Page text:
Several years ago, my great Aunt was in a car accident. The hospital she went to after the accident committed an act of negligence, and caused multiple organ failure. She was put on life support. She had no living will leaving instructions, and at her sister’s funeral she had said “I’m next” in a very scared manner. At the hospital, I arrived with my parents, and immediately, the doctor said she we should take her off life support. My parents and I got into a heated debate, given that obviously she was scared of dying, and the hospital was at fault for her condition. The doctors were adamant about pulling the plug, which I’m sure was financial in nature, as if we agreed, they would not be responsible for her having died, they will say that we agreed to it, hence any lawsuit would have reduced damages. I voiced my opposition rather loudly. They told me that I had no right to voice such opinions, and I could tell that they didn’t want anyone overhearing me, so I started speaking more loudly basically shouting “so, if you the doctors at this hospital commit an error, do you normally recommend terminating the patient? If you made a mistake with other patients, causing multiple organ failure, will you recommend pulling the plug on them too?” They threatened to call security on me, as they didn’t want other patients and visitors hearing about their negligence and what happens when they try to cover themselves. I left. Eventually another relative decided to pull the plug against the objections laid out. She lived a couple days, then died. According to state law, one needs to court order to terminate life support. So crimes were committed that day.

    Steve
    USA

  112. March 21, 2008 at 18:51

    I had the misfortune to lose my cat and my husband at the same time. My cat had the better deat. My husband died in a hospice and it was a horrible.

    My cat had thelocal vet. I know which one I would chose.

  113. 113 stacie
    March 21, 2008 at 18:56

    in this day of rapidly developing technological and medical advances, to advocate for assisted suicide is to say that in the near future something will not be available cure what ails you…

    its a slippery slope. Who is qualified to really measure anyone else’s suffering? and if we know that pain impacts mental and psychological processes, how do we determine that the request for euthanasia comes from a mentally healthy place?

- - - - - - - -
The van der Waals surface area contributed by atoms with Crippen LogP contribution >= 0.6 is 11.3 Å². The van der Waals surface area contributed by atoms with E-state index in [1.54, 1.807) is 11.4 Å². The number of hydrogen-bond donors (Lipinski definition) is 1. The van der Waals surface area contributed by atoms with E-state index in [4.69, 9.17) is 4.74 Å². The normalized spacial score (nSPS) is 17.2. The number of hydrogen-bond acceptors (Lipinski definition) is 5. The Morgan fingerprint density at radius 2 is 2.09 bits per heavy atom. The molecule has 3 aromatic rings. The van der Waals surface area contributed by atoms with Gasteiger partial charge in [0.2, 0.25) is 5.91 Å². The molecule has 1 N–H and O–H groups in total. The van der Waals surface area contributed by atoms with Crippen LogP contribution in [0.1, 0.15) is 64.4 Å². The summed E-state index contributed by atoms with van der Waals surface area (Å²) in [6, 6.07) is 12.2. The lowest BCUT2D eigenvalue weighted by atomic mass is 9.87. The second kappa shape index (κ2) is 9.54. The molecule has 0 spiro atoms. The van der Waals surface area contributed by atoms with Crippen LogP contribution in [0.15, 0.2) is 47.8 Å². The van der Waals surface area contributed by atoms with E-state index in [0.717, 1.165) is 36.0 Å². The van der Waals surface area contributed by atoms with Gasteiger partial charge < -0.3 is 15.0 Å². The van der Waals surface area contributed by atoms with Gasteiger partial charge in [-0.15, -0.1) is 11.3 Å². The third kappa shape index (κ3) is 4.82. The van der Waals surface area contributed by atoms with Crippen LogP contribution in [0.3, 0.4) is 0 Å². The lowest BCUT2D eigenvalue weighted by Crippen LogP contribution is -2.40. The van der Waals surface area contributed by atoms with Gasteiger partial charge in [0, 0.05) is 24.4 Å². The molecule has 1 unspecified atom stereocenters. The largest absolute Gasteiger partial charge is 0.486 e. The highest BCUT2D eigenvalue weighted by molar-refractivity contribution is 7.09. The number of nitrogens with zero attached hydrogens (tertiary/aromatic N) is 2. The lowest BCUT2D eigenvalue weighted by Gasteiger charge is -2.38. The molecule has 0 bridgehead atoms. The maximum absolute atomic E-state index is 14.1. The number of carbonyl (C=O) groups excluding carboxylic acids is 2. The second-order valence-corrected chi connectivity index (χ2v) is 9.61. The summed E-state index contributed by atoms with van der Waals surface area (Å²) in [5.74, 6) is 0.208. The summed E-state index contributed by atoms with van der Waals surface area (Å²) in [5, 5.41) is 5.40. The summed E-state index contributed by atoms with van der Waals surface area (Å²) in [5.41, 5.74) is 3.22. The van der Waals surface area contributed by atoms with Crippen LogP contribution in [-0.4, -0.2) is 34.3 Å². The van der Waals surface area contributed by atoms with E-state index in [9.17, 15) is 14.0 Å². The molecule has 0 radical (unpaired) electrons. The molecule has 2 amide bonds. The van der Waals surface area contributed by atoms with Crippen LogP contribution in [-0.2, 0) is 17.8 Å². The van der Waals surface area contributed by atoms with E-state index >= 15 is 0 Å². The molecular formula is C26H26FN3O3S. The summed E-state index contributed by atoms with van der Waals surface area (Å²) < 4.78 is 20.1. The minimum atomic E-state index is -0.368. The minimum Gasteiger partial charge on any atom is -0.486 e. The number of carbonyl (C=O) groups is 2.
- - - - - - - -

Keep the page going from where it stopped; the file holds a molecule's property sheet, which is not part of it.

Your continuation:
so it starts with people with painfully incurable physical diseases, where does it go from there? what about depressed people? is their pain less because it is mental?

  114. 114 kate
    March 21, 2008 at 19:08

    One thing I rarely hear discussed, even here in Oregon, is the fact that the law allows someone who wishes to hasten their own death to have their friends and family with them, to discuss and explain their reasons and thinking, to give them a chance to have input. In other places, those who help,support, or simply don’t stop you are at legal risk. Or if you make this choice and you care about your family (you don’t want them to be in trouble with the law) the safest course is to do it alone without any prior discussion or indication of your intent. And you have to do it while you can still control your own circumstances, which may be way earlier than you would otherwise choose.

    Also, medical science can now extend life long past any concept of a “natural” death. Faced with a life threatening situation, I would like to be able to use the full resources of that medical science with the HOPE of some kind of normal life at the end of the process, and with the comfort of knowing that, if I push my physical body far past any kind of comfortable, normal death and still lose the gamble, I can cut the last stage short if I need to.

  115. 115 Aminu from Nigeria by text
    March 21, 2008 at 20:04

    This is another one coming out of the West. First it was gay rights – now the right to kill oneself. God knows what’s next.

  116. 116 Edwin in Singapore